If you are purchasing your first home in North Carolina, one of the most important things to understand are mortgage rates and how they impact you as a buyer. In this week’s Home Matters Blog, we explore all that is interesting about interest rates so you can make the right financial decisions for your future.
What is Interest?
Simply put, interest is a percent of the principal (the amount still owed on your loan) of your borrowed money that your lender charges you to use it. Interest is common in credit cards and most types of loans like business loans, car loans and most famously, mortgage loans.
Why Do Rates Go Up and Down?
If you have been watching the news, you may have heard about interest rates going up and down throughout the year. What gives? Interest rates change based on both supply and demand and on the Federal Reserve, which controls interest rates on mortgages, personal loans and even savings accounts. The Federal Reserve lowers rates to encourage citizens to borrow, and raises them as demand increases. Mortgage companies follow these leads when setting their mortgage rates, which means the rate you get on your mortgage relies on a lot more than just you.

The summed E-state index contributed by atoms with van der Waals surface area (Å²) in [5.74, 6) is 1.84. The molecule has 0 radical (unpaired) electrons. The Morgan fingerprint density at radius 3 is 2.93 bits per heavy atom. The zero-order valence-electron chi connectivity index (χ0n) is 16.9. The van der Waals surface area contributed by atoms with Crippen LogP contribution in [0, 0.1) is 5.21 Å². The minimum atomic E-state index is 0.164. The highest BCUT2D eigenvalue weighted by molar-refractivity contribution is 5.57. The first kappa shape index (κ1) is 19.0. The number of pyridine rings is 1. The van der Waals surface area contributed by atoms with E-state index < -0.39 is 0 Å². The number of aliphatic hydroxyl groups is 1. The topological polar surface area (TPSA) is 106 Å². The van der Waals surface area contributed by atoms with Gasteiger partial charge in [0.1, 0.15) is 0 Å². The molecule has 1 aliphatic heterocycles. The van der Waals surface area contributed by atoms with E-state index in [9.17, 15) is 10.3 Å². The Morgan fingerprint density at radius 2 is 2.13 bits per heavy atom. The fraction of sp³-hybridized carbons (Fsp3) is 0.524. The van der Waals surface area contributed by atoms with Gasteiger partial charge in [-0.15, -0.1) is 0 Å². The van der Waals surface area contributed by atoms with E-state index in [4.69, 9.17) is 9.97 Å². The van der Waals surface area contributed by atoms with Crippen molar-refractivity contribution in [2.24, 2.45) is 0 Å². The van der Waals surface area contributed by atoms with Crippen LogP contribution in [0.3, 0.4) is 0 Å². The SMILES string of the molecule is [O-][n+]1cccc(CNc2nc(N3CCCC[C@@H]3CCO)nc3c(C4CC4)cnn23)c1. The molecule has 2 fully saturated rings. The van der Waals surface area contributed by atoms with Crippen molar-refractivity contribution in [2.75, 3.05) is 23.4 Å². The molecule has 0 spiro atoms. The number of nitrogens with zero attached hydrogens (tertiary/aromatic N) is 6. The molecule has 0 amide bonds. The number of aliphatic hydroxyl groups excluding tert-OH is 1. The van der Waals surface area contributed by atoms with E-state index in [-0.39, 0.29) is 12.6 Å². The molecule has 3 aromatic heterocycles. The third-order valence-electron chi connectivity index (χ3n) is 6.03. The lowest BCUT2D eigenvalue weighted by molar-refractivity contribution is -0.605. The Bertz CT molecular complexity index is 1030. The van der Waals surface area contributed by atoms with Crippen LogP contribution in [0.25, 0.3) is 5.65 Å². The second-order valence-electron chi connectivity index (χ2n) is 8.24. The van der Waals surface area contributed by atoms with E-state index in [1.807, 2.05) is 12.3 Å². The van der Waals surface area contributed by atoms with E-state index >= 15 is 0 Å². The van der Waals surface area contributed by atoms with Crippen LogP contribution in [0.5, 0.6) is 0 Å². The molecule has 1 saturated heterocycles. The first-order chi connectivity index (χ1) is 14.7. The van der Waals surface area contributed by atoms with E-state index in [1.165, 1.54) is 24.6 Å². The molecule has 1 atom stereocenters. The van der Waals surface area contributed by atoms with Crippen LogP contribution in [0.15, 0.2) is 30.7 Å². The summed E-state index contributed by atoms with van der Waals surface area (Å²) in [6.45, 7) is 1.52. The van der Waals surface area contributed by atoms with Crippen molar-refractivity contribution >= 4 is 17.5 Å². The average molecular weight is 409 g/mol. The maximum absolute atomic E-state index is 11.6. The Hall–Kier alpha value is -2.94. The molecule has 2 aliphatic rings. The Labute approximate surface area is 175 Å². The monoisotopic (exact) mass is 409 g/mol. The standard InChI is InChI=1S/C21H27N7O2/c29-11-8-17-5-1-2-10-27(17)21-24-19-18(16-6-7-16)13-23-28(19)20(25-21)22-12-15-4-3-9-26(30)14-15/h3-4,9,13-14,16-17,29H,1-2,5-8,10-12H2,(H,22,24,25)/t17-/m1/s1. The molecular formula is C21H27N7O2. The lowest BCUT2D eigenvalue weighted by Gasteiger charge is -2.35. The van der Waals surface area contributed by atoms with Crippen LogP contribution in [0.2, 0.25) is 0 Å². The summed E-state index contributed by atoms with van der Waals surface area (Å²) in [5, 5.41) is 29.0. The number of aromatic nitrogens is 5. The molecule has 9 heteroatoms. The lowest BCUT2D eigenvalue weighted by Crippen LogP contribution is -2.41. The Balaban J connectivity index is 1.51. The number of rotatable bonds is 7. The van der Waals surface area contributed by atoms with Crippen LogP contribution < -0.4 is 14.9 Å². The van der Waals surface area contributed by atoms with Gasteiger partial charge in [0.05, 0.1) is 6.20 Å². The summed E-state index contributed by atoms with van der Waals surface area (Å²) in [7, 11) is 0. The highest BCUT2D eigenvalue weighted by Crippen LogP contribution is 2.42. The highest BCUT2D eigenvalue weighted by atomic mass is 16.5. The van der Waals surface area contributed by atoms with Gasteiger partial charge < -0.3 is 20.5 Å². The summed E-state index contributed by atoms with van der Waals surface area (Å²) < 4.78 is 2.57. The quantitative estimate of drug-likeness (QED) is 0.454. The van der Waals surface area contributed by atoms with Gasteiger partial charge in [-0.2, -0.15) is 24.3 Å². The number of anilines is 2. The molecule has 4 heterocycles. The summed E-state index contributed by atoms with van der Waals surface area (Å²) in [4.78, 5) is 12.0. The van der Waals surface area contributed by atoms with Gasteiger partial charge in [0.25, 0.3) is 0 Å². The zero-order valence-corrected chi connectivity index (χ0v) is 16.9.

What Do Lenders Consider?
Lenders assess your ability to pay back the money that you borrow. To do this, they review your financial standing, your job history, credit history, credit score and much more. This financial information helps them to determine whether you might be a high- or low-risk customer. For example, if you are in good financial standing, have a good job history and a good credit score with no delinquencies on your credit record, you will get the most favorable rates. The lender can see that you are very likely to pay your loan back as dictated by the terms. However, a buyer who has financial issues such as a low credit score, a poor credit history or an unreliable job history might get a higher interest rate as they are considered higher risk.
How Do I Get the Best Rate?
While interest rates might seem confusing, getting the best rate on your mortgage loan is simple if you follow these steps:
- Pay all of your bills on time to establish a good payment history.
- Pay down your existing debt to lower your debt-to-income ratio.
- Check your credit report for any mistakes or discrepancies and work with the credit companies to fix any problems.
- Avoid closing long-term accounts—the longer your credit history, the better.
- Consider a loan with a shorter term. 15- or 20-year mortgages often have more favorable mortgage rates.
- Shop around for a lender just like you would for any other purchase.
Are you ready to take the next steps and learn more about buying a home? The NC Housing Finance Agency has plenty of resources to help make the right financial decisions for you. Learn more about all the ways the Agency can help you make home ownership happen at www.NCHomeAdvantage.com.